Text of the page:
Ontogenetic shift in plant-related cognitive specialization by the mosquito-eating jumping spider, Evarcha culicivora
Degree GrantorUniversity of Canterbury
Degree NameMaster of Science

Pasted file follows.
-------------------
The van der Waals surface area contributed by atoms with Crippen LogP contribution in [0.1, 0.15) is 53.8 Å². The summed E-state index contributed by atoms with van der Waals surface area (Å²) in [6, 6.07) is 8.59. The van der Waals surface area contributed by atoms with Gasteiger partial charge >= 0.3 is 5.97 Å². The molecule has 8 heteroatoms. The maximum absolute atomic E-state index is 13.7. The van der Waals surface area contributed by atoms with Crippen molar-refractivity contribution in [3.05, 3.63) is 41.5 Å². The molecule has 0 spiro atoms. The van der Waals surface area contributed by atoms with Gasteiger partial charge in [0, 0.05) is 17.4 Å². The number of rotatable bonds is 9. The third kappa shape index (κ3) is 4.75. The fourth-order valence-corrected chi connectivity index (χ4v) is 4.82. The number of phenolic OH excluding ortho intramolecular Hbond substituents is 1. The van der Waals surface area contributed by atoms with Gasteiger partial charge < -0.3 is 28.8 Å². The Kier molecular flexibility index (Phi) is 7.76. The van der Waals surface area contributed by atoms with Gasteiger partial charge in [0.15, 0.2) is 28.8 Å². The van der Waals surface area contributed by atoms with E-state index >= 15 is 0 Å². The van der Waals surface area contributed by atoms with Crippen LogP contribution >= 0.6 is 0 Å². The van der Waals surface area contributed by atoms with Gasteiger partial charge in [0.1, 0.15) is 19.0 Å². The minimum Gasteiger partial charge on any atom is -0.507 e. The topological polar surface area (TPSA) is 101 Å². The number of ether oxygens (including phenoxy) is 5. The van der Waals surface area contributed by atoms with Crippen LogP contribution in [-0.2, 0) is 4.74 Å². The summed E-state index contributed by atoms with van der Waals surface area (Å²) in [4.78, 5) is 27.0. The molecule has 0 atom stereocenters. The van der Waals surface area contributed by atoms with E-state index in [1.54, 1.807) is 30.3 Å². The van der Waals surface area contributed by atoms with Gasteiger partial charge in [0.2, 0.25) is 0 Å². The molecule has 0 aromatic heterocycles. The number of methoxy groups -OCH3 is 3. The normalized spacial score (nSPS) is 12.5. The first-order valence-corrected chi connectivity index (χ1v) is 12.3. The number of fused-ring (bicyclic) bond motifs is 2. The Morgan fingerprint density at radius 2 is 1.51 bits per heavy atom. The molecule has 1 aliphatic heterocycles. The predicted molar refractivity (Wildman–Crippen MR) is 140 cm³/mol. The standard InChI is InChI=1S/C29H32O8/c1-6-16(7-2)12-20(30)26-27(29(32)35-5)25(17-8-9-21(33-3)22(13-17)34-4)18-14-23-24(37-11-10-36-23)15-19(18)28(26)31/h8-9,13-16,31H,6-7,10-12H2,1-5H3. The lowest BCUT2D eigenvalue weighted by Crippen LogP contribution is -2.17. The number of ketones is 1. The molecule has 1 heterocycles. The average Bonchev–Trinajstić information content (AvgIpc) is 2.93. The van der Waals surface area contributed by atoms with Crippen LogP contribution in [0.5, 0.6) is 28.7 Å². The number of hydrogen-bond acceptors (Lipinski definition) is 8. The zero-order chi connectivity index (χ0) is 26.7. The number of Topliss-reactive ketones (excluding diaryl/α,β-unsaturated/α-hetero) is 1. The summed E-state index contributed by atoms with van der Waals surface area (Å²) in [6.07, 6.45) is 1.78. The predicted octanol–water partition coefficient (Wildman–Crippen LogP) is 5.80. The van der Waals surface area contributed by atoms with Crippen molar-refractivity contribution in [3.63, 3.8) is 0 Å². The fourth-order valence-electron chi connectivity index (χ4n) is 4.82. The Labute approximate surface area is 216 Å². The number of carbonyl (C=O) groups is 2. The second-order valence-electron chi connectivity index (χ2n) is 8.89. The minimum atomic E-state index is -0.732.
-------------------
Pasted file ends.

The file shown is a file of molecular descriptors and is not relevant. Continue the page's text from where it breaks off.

The East African jumping spider, Evarcha culicivora, preferentially feeds on Anopheles mosquitoes. This spider carries out apparently complex cognitive processes, namely, cross-modal selective attention, to detect and locate this specific prey. Juvenile E. culicivora supplement their diet with nectar, primarily from Lantana camara, and the sugar from these nectar meals makes them more proficient at capturing their preferred prey. Both the adult and the juvenile spiders are attracted to the odour of L.camara among other plants. Here, I test the effects of plant odours on adult and juvenile spiders’ response to visual stimuli, in order to elucidate the function of E. culicivora’s response to plant odours across the spider’s lifetime. I found that, for juveniles, plant odours elicit selective attention to a visual stimulus consisting of L.camara flowers, consistent with previous research showing plants are important to juveniles in the context of nectar feeding. For adults, I found that plant odours elicit selective attention to a visual mate stimulus, in much the same way that mate odour did. Specifically, adult spiders responded strongly to a visual stimulus consisting of mates in conjunction with plants after exposure to plant odour. I discuss the implications of these findings with regards to the representation of the plant stimulus in the spider’s miniature brain. I propose a model in which the cognitive process triggered by the plant odour stimulus changes between the juvenile and adult life stages. I conclude with the suggestion that spiders use highly specialized representations of salient stimuli to perform apparently complex cognitive tasks. Moreover, my results show that these representations change between these life stages.